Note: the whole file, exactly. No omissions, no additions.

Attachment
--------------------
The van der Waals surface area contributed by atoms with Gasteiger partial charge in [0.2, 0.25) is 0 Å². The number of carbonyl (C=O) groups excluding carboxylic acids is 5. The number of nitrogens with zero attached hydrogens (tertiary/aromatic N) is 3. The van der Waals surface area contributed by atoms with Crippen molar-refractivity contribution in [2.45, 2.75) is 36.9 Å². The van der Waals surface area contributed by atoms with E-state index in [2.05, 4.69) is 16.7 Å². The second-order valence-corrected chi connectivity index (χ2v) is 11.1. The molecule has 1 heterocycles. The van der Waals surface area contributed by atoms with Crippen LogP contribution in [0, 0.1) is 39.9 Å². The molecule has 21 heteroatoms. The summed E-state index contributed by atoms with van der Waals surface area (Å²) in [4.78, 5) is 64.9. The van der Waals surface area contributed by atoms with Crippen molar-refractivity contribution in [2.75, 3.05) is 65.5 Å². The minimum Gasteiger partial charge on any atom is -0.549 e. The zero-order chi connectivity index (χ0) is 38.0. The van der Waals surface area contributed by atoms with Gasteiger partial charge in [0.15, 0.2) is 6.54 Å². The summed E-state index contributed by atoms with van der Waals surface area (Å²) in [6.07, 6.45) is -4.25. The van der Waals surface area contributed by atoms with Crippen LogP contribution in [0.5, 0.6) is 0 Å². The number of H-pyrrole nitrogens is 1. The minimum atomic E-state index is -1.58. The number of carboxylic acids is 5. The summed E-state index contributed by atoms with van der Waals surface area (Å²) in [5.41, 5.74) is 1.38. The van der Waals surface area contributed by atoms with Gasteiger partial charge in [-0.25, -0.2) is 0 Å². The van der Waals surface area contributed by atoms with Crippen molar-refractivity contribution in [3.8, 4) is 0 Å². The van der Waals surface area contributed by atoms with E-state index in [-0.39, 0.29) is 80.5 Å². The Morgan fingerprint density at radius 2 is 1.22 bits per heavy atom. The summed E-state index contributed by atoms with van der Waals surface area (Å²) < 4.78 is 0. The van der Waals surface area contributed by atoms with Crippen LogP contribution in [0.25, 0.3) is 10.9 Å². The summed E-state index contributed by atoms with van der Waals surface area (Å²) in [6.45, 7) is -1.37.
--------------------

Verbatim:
The van der Waals surface area contributed by atoms with Gasteiger partial charge in [0.2, 0.25) is 0 Å². The number of carbonyl (C=O) groups excluding carboxylic acids is 5. The number of nitrogens with zero attached hydrogens (tertiary/aromatic N) is 3. The van der Waals surface area contributed by atoms with Crippen molar-refractivity contribution in [2.45, 2.75) is 36.9 Å². The van der Waals surface area contributed by atoms with E-state index in [2.05, 4.69) is 16.7 Å². The second-order valence-corrected chi connectivity index (χ2v) is 11.1. The molecule has 1 heterocycles. The van der Waals surface area contributed by atoms with Crippen LogP contribution in [0, 0.1) is 39.9 Å². The molecule has 21 heteroatoms. The summed E-state index contributed by atoms with van der Waals surface area (Å²) in [4.78, 5) is 64.9. The van der Waals surface area contributed by atoms with Crippen molar-refractivity contribution in [2.75, 3.05) is 65.5 Å². The minimum Gasteiger partial charge on any atom is -0.549 e. The zero-order chi connectivity index (χ0) is 38.0. The van der Waals surface area contributed by atoms with Gasteiger partial charge in [0.15, 0.2) is 6.54 Å². The summed E-state index contributed by atoms with van der Waals surface area (Å²) in [6.07, 6.45) is -4.25. The van der Waals surface area contributed by atoms with Crippen LogP contribution in [0.5, 0.6) is 0 Å². The number of H-pyrrole nitrogens is 1. The minimum atomic E-state index is -1.58. The number of carboxylic acids is 5. The summed E-state index contributed by atoms with van der Waals surface area (Å²) in [5.41, 5.74) is 1.38. The van der Waals surface area contributed by atoms with Gasteiger partial charge in [-0.25, -0.2) is 0 Å². The van der Waals surface area contributed by atoms with Crippen molar-refractivity contribution in [3.8, 4) is 0 Å². The van der Waals surface area contributed by atoms with E-state index in [-0.39, 0.29) is 80.5 Å². The Morgan fingerprint density at radius 2 is 1.22 bits per heavy atom. The summed E-state index contributed by atoms with van der Waals surface area (Å²) < 4.78 is 0. The van der Waals surface area contributed by atoms with Crippen LogP contribution in [0.25, 0.3) is 10.9 Å². The summed E-state index contributed by atoms with van der Waals surface area (Å²) in [6.45, 7) is -1.37.